– JENNY KELLY, The Weekly Times
STEER weights and solid prices were the main points to emerge from the first major southern weaner sale, held at Yea.
Bidding reached a top of $1340 for Poll Herefords and $1330 for Angus calves in a yarding of 2000 weaners, which were mostly February, March and April drop.
Weights were impressive in the opening laneway of Angus steers, which were estimated at 350kg-plus and reaching around 420kg on the top pens. These sold from $1200 to $1330 for the lead draft of Inverugie Pastoral’s steers bred by Malcolm White and family.
Later in the sale the noted Howes Creek Hills Poll Hereford steer weaners from Mansfield sold to $1340, and with not as much weight as the lead blacks, topped the market in both dollars-a-head and cents-a-kilogram terms.
The $1340 Poll Herefords sold to southern bullock producer Arthur Angliss, Romsey, who is a regular buyer of the top whiteface cattle at the Mountain Sales in the autumn. He said the extended spring season in the south, after 89mm of rain in the past week, had prompted them to boost numbers.
With the recently installed weighhouse and eartag scanning system at the Yea saleyards still not operational, it was left to buyers and agents to estimate weights and c/kg rates.
Rodwells auctioneer Adam Mountjoy said the bulk of the calves appeared to be selling in a range of 340c to 365c/kg liveweight. An interesting part of the sale, he said, was that c/kg rates did not lift for the second and third draft calves as weights declined. “Usually when you turn the corner and go up (the second laneway) the market takes off but that didn’t happen and those calves looked buyable at $1080 to $1140 at similar c/kg rates to the heavies,’’ he said.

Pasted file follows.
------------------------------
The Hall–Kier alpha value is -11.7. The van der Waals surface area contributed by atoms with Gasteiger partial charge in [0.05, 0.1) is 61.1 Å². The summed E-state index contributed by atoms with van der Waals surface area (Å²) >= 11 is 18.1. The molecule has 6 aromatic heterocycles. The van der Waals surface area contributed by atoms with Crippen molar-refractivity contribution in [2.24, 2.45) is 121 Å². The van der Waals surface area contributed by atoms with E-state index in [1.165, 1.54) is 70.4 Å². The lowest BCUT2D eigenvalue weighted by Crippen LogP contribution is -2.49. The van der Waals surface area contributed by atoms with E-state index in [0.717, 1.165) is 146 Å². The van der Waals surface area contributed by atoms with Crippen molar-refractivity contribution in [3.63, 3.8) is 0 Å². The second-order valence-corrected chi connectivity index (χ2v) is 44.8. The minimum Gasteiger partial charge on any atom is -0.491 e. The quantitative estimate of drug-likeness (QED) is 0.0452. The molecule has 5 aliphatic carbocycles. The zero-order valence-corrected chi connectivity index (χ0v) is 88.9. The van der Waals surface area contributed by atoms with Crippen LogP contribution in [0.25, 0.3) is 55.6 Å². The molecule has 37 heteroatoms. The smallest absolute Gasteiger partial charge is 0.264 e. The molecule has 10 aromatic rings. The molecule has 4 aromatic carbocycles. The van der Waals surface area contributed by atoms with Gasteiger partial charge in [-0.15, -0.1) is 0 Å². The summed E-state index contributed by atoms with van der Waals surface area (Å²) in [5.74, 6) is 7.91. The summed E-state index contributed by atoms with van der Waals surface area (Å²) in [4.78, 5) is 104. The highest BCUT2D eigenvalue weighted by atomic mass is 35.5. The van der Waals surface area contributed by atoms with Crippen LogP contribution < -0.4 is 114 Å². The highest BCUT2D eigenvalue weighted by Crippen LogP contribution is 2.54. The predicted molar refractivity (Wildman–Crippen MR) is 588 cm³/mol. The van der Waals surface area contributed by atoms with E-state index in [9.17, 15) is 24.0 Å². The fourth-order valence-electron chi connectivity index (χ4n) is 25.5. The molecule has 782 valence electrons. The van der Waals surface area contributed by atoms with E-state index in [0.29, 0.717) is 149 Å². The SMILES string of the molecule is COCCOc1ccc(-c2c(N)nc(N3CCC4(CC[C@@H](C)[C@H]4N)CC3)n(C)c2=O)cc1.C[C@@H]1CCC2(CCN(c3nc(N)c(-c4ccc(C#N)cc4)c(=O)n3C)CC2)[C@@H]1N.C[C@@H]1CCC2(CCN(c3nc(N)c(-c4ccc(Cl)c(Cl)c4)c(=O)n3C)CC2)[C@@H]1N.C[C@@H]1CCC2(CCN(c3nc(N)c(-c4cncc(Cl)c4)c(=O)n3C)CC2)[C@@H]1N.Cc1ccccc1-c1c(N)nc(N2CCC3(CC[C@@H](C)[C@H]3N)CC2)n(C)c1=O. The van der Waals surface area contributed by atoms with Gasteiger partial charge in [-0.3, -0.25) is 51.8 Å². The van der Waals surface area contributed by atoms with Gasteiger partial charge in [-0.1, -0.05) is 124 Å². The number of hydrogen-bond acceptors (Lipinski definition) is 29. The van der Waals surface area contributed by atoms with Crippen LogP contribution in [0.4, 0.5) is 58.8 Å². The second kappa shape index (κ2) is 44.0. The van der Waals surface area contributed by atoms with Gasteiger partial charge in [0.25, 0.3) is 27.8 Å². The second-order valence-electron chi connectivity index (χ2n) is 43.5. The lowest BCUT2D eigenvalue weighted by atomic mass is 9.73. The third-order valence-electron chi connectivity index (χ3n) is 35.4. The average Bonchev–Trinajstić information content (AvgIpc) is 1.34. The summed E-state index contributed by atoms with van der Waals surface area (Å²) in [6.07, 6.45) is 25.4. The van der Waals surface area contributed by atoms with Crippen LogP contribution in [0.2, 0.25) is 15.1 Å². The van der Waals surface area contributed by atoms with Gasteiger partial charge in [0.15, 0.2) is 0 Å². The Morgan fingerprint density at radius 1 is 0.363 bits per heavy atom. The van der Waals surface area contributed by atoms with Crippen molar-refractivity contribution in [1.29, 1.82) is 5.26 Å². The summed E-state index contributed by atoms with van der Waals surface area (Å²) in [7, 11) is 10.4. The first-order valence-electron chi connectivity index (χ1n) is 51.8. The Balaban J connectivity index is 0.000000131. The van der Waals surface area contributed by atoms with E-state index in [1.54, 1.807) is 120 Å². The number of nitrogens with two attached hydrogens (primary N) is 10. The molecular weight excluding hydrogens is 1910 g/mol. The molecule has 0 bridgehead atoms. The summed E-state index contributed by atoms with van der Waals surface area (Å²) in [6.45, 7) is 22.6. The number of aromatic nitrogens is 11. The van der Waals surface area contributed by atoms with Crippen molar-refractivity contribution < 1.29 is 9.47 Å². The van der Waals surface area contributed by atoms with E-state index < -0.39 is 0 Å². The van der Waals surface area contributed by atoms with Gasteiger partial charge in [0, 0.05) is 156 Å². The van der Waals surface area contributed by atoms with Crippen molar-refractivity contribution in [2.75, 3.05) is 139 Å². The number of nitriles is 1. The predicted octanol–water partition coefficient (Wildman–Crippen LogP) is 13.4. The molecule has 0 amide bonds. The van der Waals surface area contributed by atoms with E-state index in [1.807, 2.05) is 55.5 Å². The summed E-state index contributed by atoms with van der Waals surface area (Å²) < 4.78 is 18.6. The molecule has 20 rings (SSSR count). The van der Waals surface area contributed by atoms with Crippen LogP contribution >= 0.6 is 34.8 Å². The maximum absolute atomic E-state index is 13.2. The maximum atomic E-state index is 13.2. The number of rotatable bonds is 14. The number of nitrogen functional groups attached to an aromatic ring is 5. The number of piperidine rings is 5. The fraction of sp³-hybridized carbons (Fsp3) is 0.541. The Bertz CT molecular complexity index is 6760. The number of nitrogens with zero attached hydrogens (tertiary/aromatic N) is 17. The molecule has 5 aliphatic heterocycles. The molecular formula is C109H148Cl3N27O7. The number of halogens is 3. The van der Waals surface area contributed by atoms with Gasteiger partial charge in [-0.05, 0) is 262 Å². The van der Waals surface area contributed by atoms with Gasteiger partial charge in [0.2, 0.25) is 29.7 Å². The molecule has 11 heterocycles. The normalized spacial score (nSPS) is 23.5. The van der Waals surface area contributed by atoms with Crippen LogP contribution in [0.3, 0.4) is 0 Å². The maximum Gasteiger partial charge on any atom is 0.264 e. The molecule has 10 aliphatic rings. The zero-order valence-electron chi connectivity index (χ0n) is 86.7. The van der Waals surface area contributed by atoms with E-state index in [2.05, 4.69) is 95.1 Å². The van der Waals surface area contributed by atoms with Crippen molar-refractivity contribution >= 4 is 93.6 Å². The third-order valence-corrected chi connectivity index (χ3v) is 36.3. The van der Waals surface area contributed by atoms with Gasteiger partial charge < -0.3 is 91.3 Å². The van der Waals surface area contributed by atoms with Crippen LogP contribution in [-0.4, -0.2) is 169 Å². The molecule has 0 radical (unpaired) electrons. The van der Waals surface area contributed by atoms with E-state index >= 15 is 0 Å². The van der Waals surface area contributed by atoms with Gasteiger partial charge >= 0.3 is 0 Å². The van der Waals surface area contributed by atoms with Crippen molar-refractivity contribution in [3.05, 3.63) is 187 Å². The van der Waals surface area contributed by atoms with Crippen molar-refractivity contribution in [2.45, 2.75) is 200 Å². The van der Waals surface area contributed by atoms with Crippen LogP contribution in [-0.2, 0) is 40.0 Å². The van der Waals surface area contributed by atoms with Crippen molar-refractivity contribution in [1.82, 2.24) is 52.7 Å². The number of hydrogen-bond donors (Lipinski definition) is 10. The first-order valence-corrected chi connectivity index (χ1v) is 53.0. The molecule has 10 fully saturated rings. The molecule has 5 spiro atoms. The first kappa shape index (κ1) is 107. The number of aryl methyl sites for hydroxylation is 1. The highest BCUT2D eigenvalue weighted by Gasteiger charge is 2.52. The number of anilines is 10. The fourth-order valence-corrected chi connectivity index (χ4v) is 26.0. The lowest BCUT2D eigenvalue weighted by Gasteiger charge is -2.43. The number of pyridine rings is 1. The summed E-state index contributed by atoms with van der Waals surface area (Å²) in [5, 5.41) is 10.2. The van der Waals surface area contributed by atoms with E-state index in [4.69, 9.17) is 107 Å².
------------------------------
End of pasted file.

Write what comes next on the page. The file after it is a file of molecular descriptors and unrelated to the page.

Overall Rodwells reported an average of $1136 for 1006 steer calves. While still good money, vendors noted that it marked a correction of about $225 on last year’s exceptional result when steers sold to over $1500.
It was local north-east restockers, with feedlot activity and some southern orders from the Western District (Landmark International secured around 160 steers which will be backgrounded in that region) that supported the market. Gippsland buyers were very quiet.
The heifer section lacked numbers and quality, with agents reporting a lot of heifers had been kept as replacements or sold to live export orders.
Rodwells reported an average of $918 for 345.